Essential track: “Speak No Evil”

Speak No Evil (Remastered1998/Rudy Van Gelder Edition)

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14: Nefertiti (with Miles Davis; Columbia, 1968)

Though Wayne Shorter was the leading composer for the Miles Davis Quintet between 1964-1968, Herbie Hancock contributed two songs to Nefertiti, which is notable for being the final all-acoustic recording by the trumpeter. “Madness” is a swirling uptempo track defined by nebulous harmonies and an extended, discursive piano solo, while “Riot” – which, later the same year, appeared on Hancock’s Speak Like A Child album – is more focused but still exhibits a pronounced edge. Both cuts reflect Hancock’s evolution as a pianist and his rise as a post-bop composer of note.
Essential track: “Madness”

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13: River: The Joni Letters (Verve, 2007)

This star-studded venture, a tribute to Hancock’s friend Joni Mitchell, featured a galaxy of A-listers, from old stagers like Leonard Cohen, Joni Mitchell, and Tina Turner to relative newcomers Norah Jones and Corinne Bailey Rae. Even Prince, as an uncredited guitarist, provided a rare cameo. Even so, Hancock remains the star of the show, offering inspired interpretations of some of Mitchell’s most memorable songs.
Essential track: “Both Sides Now”

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12: Mwandishi (Warner Bros, 1971)

After leaving Blue Note in 1969, Hancock put together a new band, Mwandishi – including reed player Benny Maupin and trumpeter Eddie Henderson – that recorded two albums for Warner Bros and one for Columbia. The Afro-centric Mwandishi finds Hancock on the electric piano and creating a spacey, loose mode of fusion. The album consisted of three extended pieces, the longest being the 21-minute “Wandering Spirit Song.” There are subtle hints of funk – as in “Ostinato,” played in 15/8 time and driven by Buster Williams’ bass – but the best cut is the deeply atmospheric “You’ll Know When You Get There.”
Essential track: “You’ll Know When You Get There”

You'll Know When You Get There

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11: My Point Of View (Blue Note, 1963)

For his second Blue Note album, Hancock assembled a larger group of musicians, which included his mentor, trumpeter Donald Byrd, along with saxophonist Hank Mobley and trombonist Grachan Moncur III. Guitarist Grant Green also featured on two of the set’s five cuts. Hancock revisited the funky R&B vibe of “Watermelon Man” with the soul jazz-tinged “Blind Man, Blind Man,” but on the more episodic, modal-flavored “King Cobra” he took a bolder, less orthodox approach to structure, melody, and harmony. Meanwhile, “A Tribute To Someone” is a delightful ballad driven by Chuck Israel’s walking bass and which highlights Byrd’s lyricism.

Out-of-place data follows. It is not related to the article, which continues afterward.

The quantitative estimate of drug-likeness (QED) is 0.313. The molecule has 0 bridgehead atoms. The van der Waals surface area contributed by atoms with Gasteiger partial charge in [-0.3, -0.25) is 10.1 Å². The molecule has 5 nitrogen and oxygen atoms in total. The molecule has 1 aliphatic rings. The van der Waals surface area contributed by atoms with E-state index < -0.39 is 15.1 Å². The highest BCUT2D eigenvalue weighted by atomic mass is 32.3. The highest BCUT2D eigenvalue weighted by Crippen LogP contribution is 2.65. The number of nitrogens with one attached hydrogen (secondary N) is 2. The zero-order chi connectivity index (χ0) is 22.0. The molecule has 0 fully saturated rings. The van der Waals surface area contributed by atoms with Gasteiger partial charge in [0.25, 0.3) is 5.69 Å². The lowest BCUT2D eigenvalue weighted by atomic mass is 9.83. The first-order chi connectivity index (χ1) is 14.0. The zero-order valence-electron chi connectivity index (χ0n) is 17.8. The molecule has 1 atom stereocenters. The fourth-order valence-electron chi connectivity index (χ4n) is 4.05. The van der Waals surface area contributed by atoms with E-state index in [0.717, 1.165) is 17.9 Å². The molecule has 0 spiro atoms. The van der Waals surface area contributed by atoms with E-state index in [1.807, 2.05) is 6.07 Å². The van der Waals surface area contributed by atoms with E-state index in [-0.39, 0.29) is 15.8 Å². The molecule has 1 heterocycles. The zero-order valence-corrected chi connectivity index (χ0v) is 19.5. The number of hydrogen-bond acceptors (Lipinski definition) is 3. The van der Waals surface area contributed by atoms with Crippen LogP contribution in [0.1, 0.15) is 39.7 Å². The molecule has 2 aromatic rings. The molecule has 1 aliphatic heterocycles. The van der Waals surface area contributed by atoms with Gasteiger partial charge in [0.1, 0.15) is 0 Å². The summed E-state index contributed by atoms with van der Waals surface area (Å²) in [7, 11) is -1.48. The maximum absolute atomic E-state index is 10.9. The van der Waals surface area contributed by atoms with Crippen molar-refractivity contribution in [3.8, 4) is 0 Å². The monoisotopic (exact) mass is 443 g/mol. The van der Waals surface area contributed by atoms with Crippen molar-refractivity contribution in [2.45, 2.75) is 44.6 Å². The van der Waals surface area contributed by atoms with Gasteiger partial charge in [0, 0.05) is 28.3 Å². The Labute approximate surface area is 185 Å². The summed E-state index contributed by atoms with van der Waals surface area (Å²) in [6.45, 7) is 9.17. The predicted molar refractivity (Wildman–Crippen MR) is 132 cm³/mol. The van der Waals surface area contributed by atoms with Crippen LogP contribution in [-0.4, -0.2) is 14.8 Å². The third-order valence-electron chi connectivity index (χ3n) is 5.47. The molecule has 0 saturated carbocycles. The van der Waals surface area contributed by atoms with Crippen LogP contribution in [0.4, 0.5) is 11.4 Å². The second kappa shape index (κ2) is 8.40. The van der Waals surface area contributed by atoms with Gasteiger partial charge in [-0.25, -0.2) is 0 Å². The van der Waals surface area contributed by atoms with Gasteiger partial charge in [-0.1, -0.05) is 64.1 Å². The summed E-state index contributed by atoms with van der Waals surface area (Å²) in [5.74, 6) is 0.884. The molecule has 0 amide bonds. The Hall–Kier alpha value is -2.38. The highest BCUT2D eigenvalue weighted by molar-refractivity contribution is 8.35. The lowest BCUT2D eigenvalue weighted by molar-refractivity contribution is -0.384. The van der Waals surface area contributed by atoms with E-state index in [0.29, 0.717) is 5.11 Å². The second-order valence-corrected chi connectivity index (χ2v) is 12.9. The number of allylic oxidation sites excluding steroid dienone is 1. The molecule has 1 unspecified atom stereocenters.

Essential track: “King Cobra”

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10: Sunlight (Columbia, 1978)

In 1978, Herbie Hancock moved from the hardcore jazz-funk of his early-to-mid-70s records to the lighter, more accessible disco-funk style premiered on Sunlight. The album’s pièce de résistance is the catchy “I Thought It Was You,” a UK hit single which found him singing using a vocoder, an effects process that gave the human voice a robotic sound. Though the album mostly consisted of similar-sounding material, the closing “Good Question” was altogether more adventurous: a hybrid of jazz and Latin music featuring Weather Report bassist Jaco Pastorius.
Essential track: “I Thought It Was You”

9: The New Standard (Verve, 1996)

Like his onetime bandleader Miles Davis, Hancock never stood still musically and was always looking for new avenues of self-expression. On this brilliant album that highlights the pianist’s penchant for risk-taking, he reconfigures both contemporary and classic pop and rock songs into jazz masterpieces. With the help of saxophonist Michael Brecker and guitarist John Scofield, Hancock repurposes material by The Beatles, Steely Dan, and Nirvana along with R&B numbers from Stevie Wonder, Prince, Babyface, and Sade. It’s a brave selection but yields spectacular results.
Essential track: “Love Is Stronger Than Pride”

8: Fat Albert Rotunda (Warner Bros, 1969)

Hancock switched from Blue Note to Warner Bros in 1969, and his first project for his new label was the soundtrack for a Bill Cosby-produced animated movie called Hey, Hey, Hey, It’s Fat Albert. Featuring a huge cast of supporting musicians – including saxophonist Joe Henderson, guitarist Eric Gale, and drummer Bernard Purdie – the seven-track Fat Albert Rotunda was packed with brassy funk grooves. There were also two great ballads: the delicate “Jessica,” which Hancock revisited in 1977, and the dreamily lyrical “Tell Me A Bedtime Story,” one of the pianist’s most elegant compositions.
Essential track: “Tell Me A Bedtime Story”

Tell Me a Bedtime Story

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7: Gershwin’s World (Verve, 1998)

A tribute to composer George Gershwin on the occasion of his centenary, Gershwin’s World is a scintillating showcase of Hancock’s ability to stretch beyond jazz and reach wider audiences without sacrificing his musical integrity. Guests on the album include Joni Mitchell – who sings on two songs, including a beautiful “Summertime” with Stevie Wonder on harmonica – Chick Corea and Wayne Shorter. Hancock also engages the services of The Orpheus Chamber Orchestra to accompany him on the second movement from Ravel’s “Piano Concerto In G.”
Essential track: “Summertime”

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6: Speak Like A Child (Blue Note, 1968)